Mar 182012
 March 18, 2012  Breaches, Court, Misc, Surveillance, U.S.

The New Jersey Star-Ledger, which has been all over the Dharun Ravi case, has a follow-up today on how this case and conviction will be a “game changer:”

“It’s a cautionary tale,” said Jenny Carroll, a professor of criminal law at Seton Hall Law School. “Behavior that used to be considered the norm, or acceptable, has become criminal.”

The verdict warns us to respect people’s space and their differences, she says, not just because it’s the right thing but because it’s criminal if we don’t.

“This will be the end of the ‘boys will be boys’ defense,” Carroll said. “That’s what makes this verdict more or different than other verdicts. Every mother who is packing the kid up for college will say ‘You put that webcam away. You may think it’s funny, a prank, but you don’t use it because I’m not going to come and bail you out of jail.’ ”


Somehow, I doubt this case will be a game-changer as most people who might engage in bias intimidation will likely not recognize themselves as engaging in such behavior. Some will even correctly argue that some of their conduct or speech is protected speech under the First Amendment. And of course, not all states have laws like New Jersey’s.

I had mixed reactions to the verdict. I think the jurors did a diligent job considering the array of charges before them, especially since they were essentially asked to draw inferences about the intent underlying some of Ravi’s behavior. Would Ravi have used the web cam or stream it if his roommate had brought a girl to the room? Maybe, maybe not. But even if you think that he wouldn’t have done it under those conditions, does that mean he was trying to harass his roommate? Not necessarily. Should he have known that his roommate would feel intimidated by such actions? That’s a difficult one. Did Ravi appreciate that an action that might lead to fear of exposure/embarrassment is intimidation under New Jersey’s law? Should that matter?  Suppose he said, “Yes, I knew with reasonable certainty that my roommate would be embarrassed by my invasion of his privacy.” Is embarrassing someone justification for criminal charges?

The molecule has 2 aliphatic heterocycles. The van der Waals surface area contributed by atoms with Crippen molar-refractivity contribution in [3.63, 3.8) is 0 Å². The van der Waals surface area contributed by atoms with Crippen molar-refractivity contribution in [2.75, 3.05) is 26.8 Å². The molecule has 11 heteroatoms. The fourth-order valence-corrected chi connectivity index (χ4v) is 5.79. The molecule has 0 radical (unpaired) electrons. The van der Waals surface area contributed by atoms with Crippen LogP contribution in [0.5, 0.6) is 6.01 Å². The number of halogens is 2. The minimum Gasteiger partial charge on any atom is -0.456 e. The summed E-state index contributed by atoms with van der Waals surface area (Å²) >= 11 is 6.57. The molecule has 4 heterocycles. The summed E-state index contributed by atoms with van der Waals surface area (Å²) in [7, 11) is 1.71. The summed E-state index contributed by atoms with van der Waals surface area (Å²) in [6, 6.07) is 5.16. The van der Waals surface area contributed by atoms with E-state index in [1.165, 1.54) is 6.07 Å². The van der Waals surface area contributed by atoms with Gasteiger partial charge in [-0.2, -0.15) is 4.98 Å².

Calling this a “hate crime” when there was no evidence of any “hate” – a strong emotion – is misleading. Even calling this a bias intimidation crime is a stretch, I think.  And there is a real risk that over-sensitivity to insensitive clod-like speech is leading to what is really protected speech being criminalized as “bullying” or “harassment.”

So what could or should the take-home message have been? I would have preferred that it be that we value our privacy and if you invade it, be prepared for criminal charges – regardless of your intention or your awareness of how the individual might feel.

What Dharun Ravi did was despicable.  And even if he had no bias against gays, the privacy invasion itself was despicable. What a shame that the focus of the case didn’t stop with that, as we might have had a clearer take-home message for youth.


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